Notre Dame’s Skylar Diggins is fouled by Connecticut’s Bria Hartley during the final of the Big East Conference tournament in Hartford, Conn.
SOUTH BEND, Ind. — Skylar Diggins enters her final NCAA tournament with a sense of calmness after losses in the championship game the past two seasons.
“I’m really coming in with a light mood, approaching practice wanting to have fun and enjoy this moment, because it’s my last go around. But the sense of urgency is greater,” Diggins said Friday before practice. “But I don’t think I’m putting any more pressure on myself or on our team than anyone else is.”
Diggins, one of four finalists for the Naismith Award, has led the Fighting Irish (31-1) to its best regular-season ever, with Notre Dame posting its first undefeated Big East season and winning the league tournament for the first time, beating rival UConn three times along the way.
Diggins believes winning the league tournament is an example of this squad’s will to win and gives it momentum heading into the NCAA tournament, where the Irish open against Tennessee-Martin (19-14) on Sunday in Iowa City, Iowa. Notre Dame, which has won a school-record 26 straight, is a No. 1 seed for the second straight season and for the third time in program history.
Diggins, who was has started a school-record 139 games and played in 15 NCAA tournament games, said she isn’t feeling any nervousness about her last chance.
“The calmness comes with experience. I know what I have to do in my job,” she said.
Coach Muffet McGraw, who guided the Irish to a national championship in 2001, said Diggins had been feeling “under the weather” all week. All Diggins would say Friday was that she is feeling fine.
McGraw knows Diggins is putting pressure on herself heading into the tournament. McGraw believes that’s a good thing because it’s what makes her one of the nation’s best players.
“She embraces that challenge. She wants to be great. She wants to be the best player and she wants us to be the best team. So I think for her, she’s going to go into this tournament — like she does for every other one — with an incredible sense of urgency and ready to go,” McGraw said. “She doesn’t have to prove herself to anybody. She can just relax.”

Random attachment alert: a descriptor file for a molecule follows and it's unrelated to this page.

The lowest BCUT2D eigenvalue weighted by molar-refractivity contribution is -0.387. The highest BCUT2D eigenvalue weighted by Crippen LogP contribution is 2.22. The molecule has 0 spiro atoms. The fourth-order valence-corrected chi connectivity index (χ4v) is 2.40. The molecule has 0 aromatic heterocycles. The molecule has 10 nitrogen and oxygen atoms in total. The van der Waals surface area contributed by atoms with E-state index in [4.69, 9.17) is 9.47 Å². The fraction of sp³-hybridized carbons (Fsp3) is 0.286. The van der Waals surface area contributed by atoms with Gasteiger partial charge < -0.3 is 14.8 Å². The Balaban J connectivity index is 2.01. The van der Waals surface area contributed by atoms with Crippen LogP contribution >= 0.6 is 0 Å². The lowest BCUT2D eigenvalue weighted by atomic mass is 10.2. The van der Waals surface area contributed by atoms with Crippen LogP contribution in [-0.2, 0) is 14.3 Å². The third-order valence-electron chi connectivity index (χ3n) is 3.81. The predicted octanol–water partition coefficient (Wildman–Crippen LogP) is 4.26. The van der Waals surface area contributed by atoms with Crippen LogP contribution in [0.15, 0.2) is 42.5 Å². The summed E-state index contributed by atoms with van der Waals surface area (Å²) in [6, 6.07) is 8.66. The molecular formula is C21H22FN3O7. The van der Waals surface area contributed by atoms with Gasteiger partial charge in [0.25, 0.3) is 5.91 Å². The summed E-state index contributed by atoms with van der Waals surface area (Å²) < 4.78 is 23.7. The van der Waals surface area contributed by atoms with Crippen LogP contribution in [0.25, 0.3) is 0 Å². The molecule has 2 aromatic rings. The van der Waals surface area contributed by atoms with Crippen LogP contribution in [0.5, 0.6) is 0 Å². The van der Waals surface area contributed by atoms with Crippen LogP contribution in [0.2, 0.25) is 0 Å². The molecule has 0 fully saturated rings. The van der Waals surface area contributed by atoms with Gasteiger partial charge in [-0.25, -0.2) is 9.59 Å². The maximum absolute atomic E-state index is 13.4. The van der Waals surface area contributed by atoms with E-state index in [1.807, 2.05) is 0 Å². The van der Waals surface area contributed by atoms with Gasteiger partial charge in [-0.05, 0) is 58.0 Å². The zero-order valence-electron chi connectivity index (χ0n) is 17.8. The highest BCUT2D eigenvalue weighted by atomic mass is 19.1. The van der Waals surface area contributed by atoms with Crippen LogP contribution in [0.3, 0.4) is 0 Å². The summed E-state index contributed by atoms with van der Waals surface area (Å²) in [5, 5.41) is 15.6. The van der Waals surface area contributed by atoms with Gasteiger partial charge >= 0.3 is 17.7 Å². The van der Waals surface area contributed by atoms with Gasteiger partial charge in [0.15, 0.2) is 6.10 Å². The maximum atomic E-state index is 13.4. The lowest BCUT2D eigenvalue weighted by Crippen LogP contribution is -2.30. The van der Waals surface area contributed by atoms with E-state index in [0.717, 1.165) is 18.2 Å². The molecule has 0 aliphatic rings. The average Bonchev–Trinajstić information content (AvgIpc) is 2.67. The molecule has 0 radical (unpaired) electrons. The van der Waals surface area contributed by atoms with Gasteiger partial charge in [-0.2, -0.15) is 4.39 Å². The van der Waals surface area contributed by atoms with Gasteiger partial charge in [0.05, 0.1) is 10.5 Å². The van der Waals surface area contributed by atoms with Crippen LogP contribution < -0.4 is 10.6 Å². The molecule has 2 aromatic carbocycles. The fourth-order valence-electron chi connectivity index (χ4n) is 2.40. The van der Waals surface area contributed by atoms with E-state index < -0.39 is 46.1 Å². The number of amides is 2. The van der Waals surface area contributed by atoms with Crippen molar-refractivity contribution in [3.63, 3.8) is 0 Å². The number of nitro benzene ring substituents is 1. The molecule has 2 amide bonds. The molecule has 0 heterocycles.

Diggins heads into the tournament 53 points shy of breaking the school scoring record of 2,322 held by current assistant coach Beth Morgan Cunningham (1993-97). She already holds the school record for career steals with 365 and needs 20 assists to move past assistant coach Niele Ivey (1996-2001) into second on the school’s all-time list.
As good as Diggins has been in four seasons for the Irish, averaging 15.7 points a game on 44.8 percent shooting with 4.9 assists a game and 3.2 turnovers, she’s been even better at tournament time. In NCAA tournament games, Diggins is averaging 17.4 points on 46 percent shooting with 5.7 assists and 3.6 turnovers.
Teammates say as much as they want to simply win a championship, they want to win one even more for Diggins.
“That’s our end goal every year, but it makes it special this year,” junior forward Natalie Achonwa said. “Skylar’s been such a great contributor to our program, not only this team, but the teams in the past as well. “
Diggins doesn’t feel the need to stress to her teammates how much she and fellow senior Kaila Turner want a national championship. “I think they can feel our sense of urgency,” she said.MORE IN Sports WireThe celebration for John Daly began the day he became eligible for the PGA Tour Champions. Full Story
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